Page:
“Creating a Safe Space”

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There has been much discussion recently about creating safe spaces in colleges along with trigger warnings about readings. The discussion has seemed to imply that college students need protection from reality. In my teaching experience, something more important is being touched upon, but not in a useful way.

One of the first times I taught the poetry of World War 1 in my English class, a student walked out. When he returned after class, he shared that he was a veteran of the Viet Nam War and that the poetry discussion had distressed him enough that he needed to take a walk. I felt that I needed to address such possibilities in the classes I taught from then on.

As a college teacher, I felt the need to teach a wide variety of often distressing works. I also felt a responsibility to my students. I believed that the college classroom should be a safe environment to explore controversial ideas. To ensure that, I began each semester explaining two ground rules for class. First, no student could attack another personally, nor make negative generalized statements about any religion, ethnicity or sexuality. I told them that while I was generally an observer in discussions, I would step in if that occurred. Second, I stressed that if any discussion so upset someone that they needed to leave the room, they could do so without explanation.

I never forewarned any student about any reading. There were no “trigger warnings” in my syllabus. I had no way of knowing what might affect any student, and I felt it was the student’s responsibility to handle their own responses to any readings. To my relief, students nearly always respected each other in class. And only on very rare occasions did anyone leave the room. I felt that I had, in fact, created a “safe space.”

8 thoughts on ““Creating a Safe Space”

  1. An interesting post, Elizabeth. I must say that the younger generation seem to react far more easily and strongly to literary stimuli than I ever did. I was brought up to keep a stern hold on strong emotion.

    1. I am not sure they react more strongly. The difference with some colleges is that they think they are not supposed to upset anyone. So I think some students take advantage of that and protest the teaching of some texts. I think that by college, students should be able to cope with strong emotions.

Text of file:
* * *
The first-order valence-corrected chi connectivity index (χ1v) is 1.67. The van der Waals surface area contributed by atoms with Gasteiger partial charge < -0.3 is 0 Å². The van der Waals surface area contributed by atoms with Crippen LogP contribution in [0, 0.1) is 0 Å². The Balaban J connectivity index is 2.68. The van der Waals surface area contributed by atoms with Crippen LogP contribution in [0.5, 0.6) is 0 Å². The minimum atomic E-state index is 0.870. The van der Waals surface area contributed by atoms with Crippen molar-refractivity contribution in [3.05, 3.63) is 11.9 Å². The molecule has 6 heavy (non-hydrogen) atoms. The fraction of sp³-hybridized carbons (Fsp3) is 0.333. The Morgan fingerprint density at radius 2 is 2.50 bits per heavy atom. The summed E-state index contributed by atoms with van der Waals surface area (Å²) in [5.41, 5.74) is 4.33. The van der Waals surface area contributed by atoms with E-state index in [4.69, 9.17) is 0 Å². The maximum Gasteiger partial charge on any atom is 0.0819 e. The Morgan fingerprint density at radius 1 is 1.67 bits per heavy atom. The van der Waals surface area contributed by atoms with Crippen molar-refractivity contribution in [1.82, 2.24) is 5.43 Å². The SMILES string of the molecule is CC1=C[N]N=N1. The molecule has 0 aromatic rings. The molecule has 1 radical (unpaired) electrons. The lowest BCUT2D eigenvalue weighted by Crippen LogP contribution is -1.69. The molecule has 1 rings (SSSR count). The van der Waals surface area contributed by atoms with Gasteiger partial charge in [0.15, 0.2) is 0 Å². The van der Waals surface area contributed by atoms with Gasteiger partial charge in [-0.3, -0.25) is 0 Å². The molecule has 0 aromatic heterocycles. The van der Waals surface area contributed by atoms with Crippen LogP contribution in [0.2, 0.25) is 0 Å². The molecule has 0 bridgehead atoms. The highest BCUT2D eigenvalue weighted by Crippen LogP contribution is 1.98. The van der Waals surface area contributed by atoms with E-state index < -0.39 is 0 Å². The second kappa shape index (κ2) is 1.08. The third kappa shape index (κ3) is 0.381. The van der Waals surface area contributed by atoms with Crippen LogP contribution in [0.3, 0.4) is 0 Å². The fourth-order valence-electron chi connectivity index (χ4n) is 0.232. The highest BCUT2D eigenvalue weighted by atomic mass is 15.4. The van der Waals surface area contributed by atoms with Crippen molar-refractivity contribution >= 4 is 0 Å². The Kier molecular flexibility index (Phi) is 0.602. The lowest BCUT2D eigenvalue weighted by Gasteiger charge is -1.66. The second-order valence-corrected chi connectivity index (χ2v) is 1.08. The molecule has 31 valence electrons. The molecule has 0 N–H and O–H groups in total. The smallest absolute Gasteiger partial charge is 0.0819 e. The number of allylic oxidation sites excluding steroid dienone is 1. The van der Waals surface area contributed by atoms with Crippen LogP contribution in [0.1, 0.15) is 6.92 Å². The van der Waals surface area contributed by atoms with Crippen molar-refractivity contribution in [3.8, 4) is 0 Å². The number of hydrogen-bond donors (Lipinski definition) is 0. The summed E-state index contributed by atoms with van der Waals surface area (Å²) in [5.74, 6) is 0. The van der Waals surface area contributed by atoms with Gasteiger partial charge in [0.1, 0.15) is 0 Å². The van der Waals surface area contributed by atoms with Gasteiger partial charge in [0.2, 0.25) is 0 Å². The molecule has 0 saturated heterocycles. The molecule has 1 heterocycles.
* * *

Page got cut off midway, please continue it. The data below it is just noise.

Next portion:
2. I find the whole idea of safe spaces kind of troubling in a way. (I also work at a university) I guess it implies there is some danger around, and that puzzles me. I never feel in danger. I wonder how many people ARE feeling in danger. When I see an office with a little “safe space” sticker outside the door I feel uncomfortable. What am I missing?

    When bad things have happened to me over my lifetime, I appreciate when people are sympathetic and reach out, but I don’t expect it. In fact, I can be embarrassed when too much attention is paid to me. I’m not one to look for a safe place. I would rather act like nothing has happened and move on.
    Yeah, I know – that’s denial and it can be a problem. But so far, time heals all wounds in my life.

    I know sometimes I am a little dense about emotional issues, and I’ve learned from my daughter to not to be so judgmental so I’m trying.

    1. I don’t understand the idea at all. Does that mean that other faculty aren’t safe? It must be some kind of code that we aren’t privy to. I guess I always felt that emotional safety was the responsibility of the student as long as the faculty protected them in class from personal attack.

      1. I don’t understand what changed. Is it that personal boundaries are down due to social media? Why would someone trust a stranger just because the have a sign that says “safe place”.

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